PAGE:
About 1738, Flight 173 contacted the United Airlines Systems Line Maintenance Control Center in San Francisco, California, through Aeronautical Radio, Inc. 4/ According to recordings, at 1740:47 the captain explained to company dispatch and maintenance personnel the landing gear problem and what the flightcrew had done to assure that the landing gear was fully extended. He reported about 7,000 lbs of fuel on board and stated his intention to hold for another 15 or 20 minutes. He stated that he was going to have the flight attendants prepare the passengers for emergency evacuation.

At 1744:03, United San Francisco asked, "okay, United one seventy three....You estimate that you'll make a landing about five minutes past the hour. Is that okay?" The captain responded, "Ya, that's good ball park. I'm not gonna hurry the girls. We got about a hundred sixty five people on board and we...want to...take our time and get everybody ready and then we'll go. It's clear as a bell and no problem."

The aircraft continued to circle under the direction of Portland Approach in a triangular pattern southeast of the airport at 5,000 ft. The pattern kept that aircraft within about 20 nmi of the airport.

From about 1744:30 until about 1745:23, the cockpit voice recorder (CVR) contained conversation between the captain and the first flight attendant concerning passenger preparation, crash landing procedures, and evacuation procedures. During his initial interview, the captain indicated that he neither designated a time limit to the flight attendant, nor asked her how long it would take to prepare the cabin. He stated that he assumed 10 or 15 minutes would be reasonable and that some preparations could be made on the final approach to the airport.

At 1746:52, the first officer asked the flight engineer, "How much fuel we got...?" The flight engineer responded, "Five thousand." The first officer acknowledged the response.

At 1748:38, Portland Approach advised Flight 173 that there was another aircraft in its vicinity. The first officer advised Portland Approach that he had the aircraft in sight.

At 1748:54, the first officer asked the captain, "...what's the fuel show now...?" The captain replied, "Five." The first officer repeated, "Five." At 1749, after a partially unintelligible comment by the flight engineer concerning fuel pump lights, the captain stated, "That's about right, the feed pumps are starting to blink." According to data received from the manufacturer, the total usable fuel remaining when the inboard feed pump lights illuminate is 5,000 lbs. At this time, according to flight data recorder (FDR) and air traffic control data, the aircraft was about 13 nmi south of the airport on a west southwesterly heading.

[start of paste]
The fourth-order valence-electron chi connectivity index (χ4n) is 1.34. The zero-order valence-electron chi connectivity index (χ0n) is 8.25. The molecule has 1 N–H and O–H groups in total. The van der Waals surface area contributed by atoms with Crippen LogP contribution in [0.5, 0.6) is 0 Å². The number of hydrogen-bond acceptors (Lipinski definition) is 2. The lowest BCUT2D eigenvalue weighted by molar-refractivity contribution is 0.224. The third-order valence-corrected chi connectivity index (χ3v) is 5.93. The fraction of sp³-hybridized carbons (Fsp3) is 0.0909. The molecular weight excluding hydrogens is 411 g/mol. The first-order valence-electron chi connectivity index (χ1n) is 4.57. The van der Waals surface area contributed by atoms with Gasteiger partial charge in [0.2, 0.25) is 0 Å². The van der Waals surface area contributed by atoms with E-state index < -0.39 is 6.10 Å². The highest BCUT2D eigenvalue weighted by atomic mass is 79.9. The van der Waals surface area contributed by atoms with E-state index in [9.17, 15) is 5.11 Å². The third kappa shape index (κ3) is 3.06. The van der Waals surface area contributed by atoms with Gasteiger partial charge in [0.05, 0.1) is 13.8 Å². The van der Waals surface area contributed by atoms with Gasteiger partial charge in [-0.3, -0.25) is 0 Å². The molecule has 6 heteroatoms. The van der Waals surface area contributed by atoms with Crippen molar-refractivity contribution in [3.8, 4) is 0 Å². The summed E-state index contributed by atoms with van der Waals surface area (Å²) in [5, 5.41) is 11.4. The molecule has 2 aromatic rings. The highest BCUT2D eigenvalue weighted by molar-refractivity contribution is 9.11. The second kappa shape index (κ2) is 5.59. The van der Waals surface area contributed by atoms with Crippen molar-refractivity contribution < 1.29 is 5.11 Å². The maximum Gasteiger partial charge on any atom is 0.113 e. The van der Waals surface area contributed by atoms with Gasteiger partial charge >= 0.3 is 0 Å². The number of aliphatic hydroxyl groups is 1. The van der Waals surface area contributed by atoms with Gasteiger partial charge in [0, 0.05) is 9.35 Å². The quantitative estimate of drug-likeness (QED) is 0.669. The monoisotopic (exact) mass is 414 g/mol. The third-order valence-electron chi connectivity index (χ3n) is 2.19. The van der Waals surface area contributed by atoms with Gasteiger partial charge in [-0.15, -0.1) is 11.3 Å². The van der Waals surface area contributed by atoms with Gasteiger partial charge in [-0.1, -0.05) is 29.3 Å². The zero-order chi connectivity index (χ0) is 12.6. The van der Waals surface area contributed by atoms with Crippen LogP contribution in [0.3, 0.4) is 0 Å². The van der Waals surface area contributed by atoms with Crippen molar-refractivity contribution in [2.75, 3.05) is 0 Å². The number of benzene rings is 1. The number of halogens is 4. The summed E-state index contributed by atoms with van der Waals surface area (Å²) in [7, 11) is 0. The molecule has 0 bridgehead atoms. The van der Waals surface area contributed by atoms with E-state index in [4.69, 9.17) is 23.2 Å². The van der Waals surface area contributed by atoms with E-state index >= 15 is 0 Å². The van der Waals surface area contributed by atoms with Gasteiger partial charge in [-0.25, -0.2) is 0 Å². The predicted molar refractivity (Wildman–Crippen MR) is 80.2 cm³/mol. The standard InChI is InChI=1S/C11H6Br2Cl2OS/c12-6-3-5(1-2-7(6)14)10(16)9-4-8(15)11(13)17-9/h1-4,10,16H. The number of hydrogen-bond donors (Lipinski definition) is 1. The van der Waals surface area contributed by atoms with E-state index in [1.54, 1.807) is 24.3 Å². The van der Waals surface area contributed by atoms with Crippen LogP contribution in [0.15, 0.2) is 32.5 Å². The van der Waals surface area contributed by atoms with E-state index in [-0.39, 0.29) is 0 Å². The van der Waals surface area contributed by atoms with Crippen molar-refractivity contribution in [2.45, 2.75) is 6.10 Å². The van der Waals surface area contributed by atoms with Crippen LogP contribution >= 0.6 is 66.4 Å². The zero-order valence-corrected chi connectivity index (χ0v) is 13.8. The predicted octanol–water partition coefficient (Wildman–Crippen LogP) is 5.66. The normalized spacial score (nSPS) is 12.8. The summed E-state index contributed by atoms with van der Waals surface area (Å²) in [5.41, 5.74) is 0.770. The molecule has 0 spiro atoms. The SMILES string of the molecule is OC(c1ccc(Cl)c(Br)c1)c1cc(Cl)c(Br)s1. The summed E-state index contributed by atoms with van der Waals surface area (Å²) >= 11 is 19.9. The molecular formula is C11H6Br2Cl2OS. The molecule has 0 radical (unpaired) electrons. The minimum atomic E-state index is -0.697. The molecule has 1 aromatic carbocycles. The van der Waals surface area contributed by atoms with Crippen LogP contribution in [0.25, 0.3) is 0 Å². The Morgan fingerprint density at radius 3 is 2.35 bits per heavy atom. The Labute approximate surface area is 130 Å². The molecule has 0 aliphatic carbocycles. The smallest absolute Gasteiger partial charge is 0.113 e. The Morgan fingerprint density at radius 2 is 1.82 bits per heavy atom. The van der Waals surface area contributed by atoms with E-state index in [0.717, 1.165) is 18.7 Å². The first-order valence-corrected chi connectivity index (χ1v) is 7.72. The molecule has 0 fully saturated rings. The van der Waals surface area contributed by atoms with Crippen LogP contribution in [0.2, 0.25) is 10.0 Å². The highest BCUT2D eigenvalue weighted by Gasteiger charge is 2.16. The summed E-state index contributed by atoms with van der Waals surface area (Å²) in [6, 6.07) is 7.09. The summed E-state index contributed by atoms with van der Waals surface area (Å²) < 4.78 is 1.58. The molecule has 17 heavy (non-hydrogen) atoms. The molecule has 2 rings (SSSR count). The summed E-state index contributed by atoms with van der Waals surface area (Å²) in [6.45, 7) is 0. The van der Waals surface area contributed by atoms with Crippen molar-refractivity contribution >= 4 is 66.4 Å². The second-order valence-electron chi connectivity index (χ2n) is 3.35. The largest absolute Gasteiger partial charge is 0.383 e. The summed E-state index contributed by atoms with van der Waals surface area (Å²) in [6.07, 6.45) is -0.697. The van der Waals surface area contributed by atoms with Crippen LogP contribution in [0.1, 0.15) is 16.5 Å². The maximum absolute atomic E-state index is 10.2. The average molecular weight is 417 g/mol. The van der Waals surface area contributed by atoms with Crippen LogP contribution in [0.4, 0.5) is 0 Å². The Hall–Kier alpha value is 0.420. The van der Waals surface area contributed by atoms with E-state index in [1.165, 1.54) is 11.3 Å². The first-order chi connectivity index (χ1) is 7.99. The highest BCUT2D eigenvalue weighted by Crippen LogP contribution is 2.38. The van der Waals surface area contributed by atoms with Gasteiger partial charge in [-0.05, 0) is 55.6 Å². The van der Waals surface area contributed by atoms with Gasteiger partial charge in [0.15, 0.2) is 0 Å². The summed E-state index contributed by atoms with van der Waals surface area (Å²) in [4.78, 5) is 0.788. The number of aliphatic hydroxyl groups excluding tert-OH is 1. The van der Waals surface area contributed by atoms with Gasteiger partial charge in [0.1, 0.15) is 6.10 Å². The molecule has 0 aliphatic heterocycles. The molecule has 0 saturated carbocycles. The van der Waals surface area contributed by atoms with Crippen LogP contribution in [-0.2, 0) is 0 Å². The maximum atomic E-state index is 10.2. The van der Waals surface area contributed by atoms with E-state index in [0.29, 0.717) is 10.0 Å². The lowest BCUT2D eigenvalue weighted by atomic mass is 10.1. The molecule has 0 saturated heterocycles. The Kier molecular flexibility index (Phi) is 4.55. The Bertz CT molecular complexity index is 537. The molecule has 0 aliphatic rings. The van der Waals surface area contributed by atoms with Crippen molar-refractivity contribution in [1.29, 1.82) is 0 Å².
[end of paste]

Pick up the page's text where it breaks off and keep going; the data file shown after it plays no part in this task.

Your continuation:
From just after 1749 until 1749:45, the flightcrew engaged in further conversation about the status of the landing gear. This conversation was interrupted by a heading change from Portland Approach and was followed by a traffic advisory from Portland Approach.

About 1750:20, the captain asked the flight engineer to "Give us a current card on weight. Figure about another fifteen minutes." The first officer responded, "Fifteen minutes?" To which the captain replied, "Yeah, give us three or four thousand pounds on top of zero fuel weight." The flight engineer then said, "Not enough. Fifteen minutes is gonna -- really run us low on fuel here." At 1750:47, the flight engineer gave the following information for the landing data card: "...Okay. Take three thousands pound, two hundred and four." At this time the aircraft was about 18 nmi south of the airport in a turn to the northeast.

At 1751:35, the captain instructed the flight engineer to contact the company representative at Portland and apprise him of the situation and tell him that Flight 173 would land with about 4,000 lbs of fuel. From 1752:17 until about 1753:30, the flight engineer talked to Portland and discussed the aircraft's fuel state, the number of persons on board the aircraft, and the emergency landing preparations at the airport. At 1753:30, because of an inquiry from the company representative at Portland, the flight engineer told the captain, "He wants to know if we'll be landing about five after." The captain replied, "Yea." The flight engineer relayed the captain's reply to the company representative. At this time the aircraft was about 17 nmi south of the airport heading northeast.

At 1755:04, the flight engineer reported the "...approach descent check is complete." At 1756:53, the first officer asked, "How much fuel you got now?" The flight engineer responded that 4,000 lbs remained, 1,000 lbs in each tank.

At 1757:21, the captain sent the flight engineer to the cabin to "...kinda see how things are going...." From 1757:30 until 1800:50, the captain and the first officer engaged in a conversation which included discussions of giving the flight attendants ample time to prepare for the emergency, cockpit procedures in the event of an evacuation after landing, whether the brakes would have antiskid protection after landing, and the procedures the captain would be using during the approach and landing.

At 1801:12, Portland Approach requested that the flight turn left to a heading of 195 deg. The first officer acknowledged and compiled with the request.

At 1801:34, the flight engineer returned to the cockpit and reported that the cabin would be ready in "another two or three minutes." The aircraft was about 5 nmi southeast of the airport turning to a southwesterly heading. Until about 1802:10, the captain and the flight engineer discussed the passengers and their attitudes toward the emergency.